The couple’s sprawling Georgian-style mansion contains its fair share of Wonder Woman memorabilia, such as a needlepoint pillow on the living room sofa, a bobblehead on a kitchen shelf and dozens of photographs on the walls. “We’ve tried to keep up with our own history,” Carter says. “I have a lot of albums, but when the photos are in books, it’s harder to access them.”
Because of Carter’s enduring portrayal of Diana Prince in Wonder Woman, many fans don’t know that she was a singer long before she ever auditioned for an acting role. At 14, she stopped waiting tables at her uncle’s restaurant in Winslow, Arizona, after realising she could earn $50 a night singing in a band. Although she was a good student and qualified for an academic scholarship to attend Arizona State University, she couldn’t resist the lure of the road. So she left home, promising her father that she would post him every other wage packet to save.
“My husband once asked my mother, ‘Why on earth would you let your 17-year-old daughter go on tour with a bunch of musicians?’” Carter recalls. “My mother said, ‘Excuse me, have you ever tried to talk Lynda out of something she made up her mind to do?’”
While touring with various bands, Carter learned about music theory from jazz musicians and performed at Las Vegas lounges, borscht belt hotels in New York, honky-tonk joints in the South and supper clubs throughout the country. She remembers she was somewhere in the Midwest, in between gigs, when she saw a thirtysomething female lounge singer onstage and had an epiphany.
“I woke up the next day and couldn’t stop crying,” Carter says. “I thought, ‘That’s me in 10 years.’”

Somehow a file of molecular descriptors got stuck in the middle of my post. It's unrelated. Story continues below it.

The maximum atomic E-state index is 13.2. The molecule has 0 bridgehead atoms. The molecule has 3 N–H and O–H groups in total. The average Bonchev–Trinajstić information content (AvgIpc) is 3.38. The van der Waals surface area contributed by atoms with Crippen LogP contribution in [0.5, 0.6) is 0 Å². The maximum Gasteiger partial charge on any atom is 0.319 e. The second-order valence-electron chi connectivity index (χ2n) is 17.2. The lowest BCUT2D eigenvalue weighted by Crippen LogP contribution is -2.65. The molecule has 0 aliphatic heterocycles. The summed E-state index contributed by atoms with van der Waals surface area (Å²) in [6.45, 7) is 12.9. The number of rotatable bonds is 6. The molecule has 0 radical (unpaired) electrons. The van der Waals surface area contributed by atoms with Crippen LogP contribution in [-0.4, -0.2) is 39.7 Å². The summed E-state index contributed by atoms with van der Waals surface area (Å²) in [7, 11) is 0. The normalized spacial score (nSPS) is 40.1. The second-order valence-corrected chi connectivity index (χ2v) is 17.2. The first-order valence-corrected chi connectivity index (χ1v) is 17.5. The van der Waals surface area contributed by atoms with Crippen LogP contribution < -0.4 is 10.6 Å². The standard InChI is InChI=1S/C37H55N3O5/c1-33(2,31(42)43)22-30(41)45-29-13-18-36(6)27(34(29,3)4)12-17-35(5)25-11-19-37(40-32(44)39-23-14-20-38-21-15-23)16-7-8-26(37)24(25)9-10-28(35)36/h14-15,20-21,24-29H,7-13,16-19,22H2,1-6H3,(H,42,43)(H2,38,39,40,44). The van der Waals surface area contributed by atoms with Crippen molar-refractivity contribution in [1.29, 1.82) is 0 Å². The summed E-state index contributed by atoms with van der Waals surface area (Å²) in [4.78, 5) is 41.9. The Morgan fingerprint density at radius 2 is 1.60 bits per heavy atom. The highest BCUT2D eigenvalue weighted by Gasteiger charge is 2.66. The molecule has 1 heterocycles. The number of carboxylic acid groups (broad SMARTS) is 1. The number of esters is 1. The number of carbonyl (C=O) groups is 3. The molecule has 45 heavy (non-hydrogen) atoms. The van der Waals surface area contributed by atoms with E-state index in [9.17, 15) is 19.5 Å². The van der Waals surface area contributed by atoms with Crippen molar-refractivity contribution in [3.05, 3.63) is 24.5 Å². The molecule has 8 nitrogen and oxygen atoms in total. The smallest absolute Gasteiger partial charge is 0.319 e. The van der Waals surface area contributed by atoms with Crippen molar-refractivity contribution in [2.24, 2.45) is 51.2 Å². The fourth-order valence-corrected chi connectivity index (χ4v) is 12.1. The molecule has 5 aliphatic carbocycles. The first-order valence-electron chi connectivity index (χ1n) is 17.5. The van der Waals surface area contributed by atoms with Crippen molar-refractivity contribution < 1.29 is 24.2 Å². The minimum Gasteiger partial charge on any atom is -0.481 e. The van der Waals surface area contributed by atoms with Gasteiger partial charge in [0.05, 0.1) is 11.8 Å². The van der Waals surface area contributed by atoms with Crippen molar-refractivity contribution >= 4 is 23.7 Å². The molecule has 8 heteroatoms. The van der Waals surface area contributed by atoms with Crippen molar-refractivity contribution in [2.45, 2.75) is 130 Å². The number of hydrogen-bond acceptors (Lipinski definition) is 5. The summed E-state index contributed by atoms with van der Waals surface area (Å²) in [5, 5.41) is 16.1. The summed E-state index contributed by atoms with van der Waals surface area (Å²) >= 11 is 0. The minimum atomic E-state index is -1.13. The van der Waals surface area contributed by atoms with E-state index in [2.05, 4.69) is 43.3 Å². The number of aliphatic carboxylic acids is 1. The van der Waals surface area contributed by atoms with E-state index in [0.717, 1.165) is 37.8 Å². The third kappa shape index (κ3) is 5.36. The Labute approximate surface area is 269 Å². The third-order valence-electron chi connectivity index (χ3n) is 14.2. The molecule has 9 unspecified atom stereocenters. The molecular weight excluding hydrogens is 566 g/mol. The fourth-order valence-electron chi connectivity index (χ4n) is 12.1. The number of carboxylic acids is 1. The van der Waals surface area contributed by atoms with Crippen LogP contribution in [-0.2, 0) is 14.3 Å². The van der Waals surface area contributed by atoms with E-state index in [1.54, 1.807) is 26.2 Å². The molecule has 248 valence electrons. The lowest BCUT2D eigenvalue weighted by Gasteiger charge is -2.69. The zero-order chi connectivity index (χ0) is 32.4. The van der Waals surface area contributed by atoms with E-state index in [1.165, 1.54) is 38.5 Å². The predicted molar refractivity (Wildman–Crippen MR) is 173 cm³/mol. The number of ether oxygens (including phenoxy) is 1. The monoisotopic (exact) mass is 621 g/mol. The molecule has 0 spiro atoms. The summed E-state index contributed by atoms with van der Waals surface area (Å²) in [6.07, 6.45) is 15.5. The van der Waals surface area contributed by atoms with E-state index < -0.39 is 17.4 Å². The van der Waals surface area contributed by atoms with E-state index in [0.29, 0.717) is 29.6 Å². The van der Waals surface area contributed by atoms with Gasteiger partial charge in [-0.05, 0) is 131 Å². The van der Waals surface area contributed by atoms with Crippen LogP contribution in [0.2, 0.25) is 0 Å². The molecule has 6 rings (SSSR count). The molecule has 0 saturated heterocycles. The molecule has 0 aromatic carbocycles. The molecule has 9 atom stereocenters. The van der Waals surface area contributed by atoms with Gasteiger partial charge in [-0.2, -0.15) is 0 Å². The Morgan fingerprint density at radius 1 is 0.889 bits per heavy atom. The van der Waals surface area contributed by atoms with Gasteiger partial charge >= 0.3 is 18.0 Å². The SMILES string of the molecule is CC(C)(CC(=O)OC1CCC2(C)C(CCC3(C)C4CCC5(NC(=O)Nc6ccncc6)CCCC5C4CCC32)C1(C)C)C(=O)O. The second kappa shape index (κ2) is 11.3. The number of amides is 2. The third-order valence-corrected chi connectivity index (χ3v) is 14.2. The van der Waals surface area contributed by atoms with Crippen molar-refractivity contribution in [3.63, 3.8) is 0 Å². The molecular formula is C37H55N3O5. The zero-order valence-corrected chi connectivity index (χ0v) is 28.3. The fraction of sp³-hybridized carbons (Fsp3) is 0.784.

She gave notice to the band, called the Garfin Gathering, and went home to regroup.
Carter signed with a local modelling agency – she was 5ft 9in, with long dark hair and stunning blue eyes – and within the span of a month had been crowned Miss Phoenix, Miss Arizona and then Miss World USA. She points to a framed picture of herself, wearing a crown, a sash and a minidress, stepping out of a plane in the early 1970s. She notes that while her mother was proud, she found the whole beauty-queen thing ridiculous.
“You have to visualise the time. Women’s lib! Burn the bra! Gloria Steinem!” she says. “And I had some guy telling me I needed a chaperone and had to go cut a ribbon somewhere. It wasn’t me.”
She returned to music, recording a few singles in England with EMI before moving to Los Angeles, where she took acting lessons with the well-known coach Charles Conrad. That’s where she met a young aspiring actor named Les Moonves, who became her scene partner and close friend. “He was so cute,” Carter says of Moonves, who is now chairman and chief executive of CBS.
The Miss World USA crown got her in the door for auditions, but Carter was disheartened to find limited roles for women. She nabbed a few small parts in TV movies playing “the pretty girl,” she says, which enabled her to get her SAG-AFTRA card while earning extra money playing gigs and singing advertising jingles.
Then came Wonder Woman in 1975, which turned Carter into a household name and international sex symbol. When the show was cancelled after three seasons, Carter, who by then was also the face of Maybelline cosmetics, was surprised.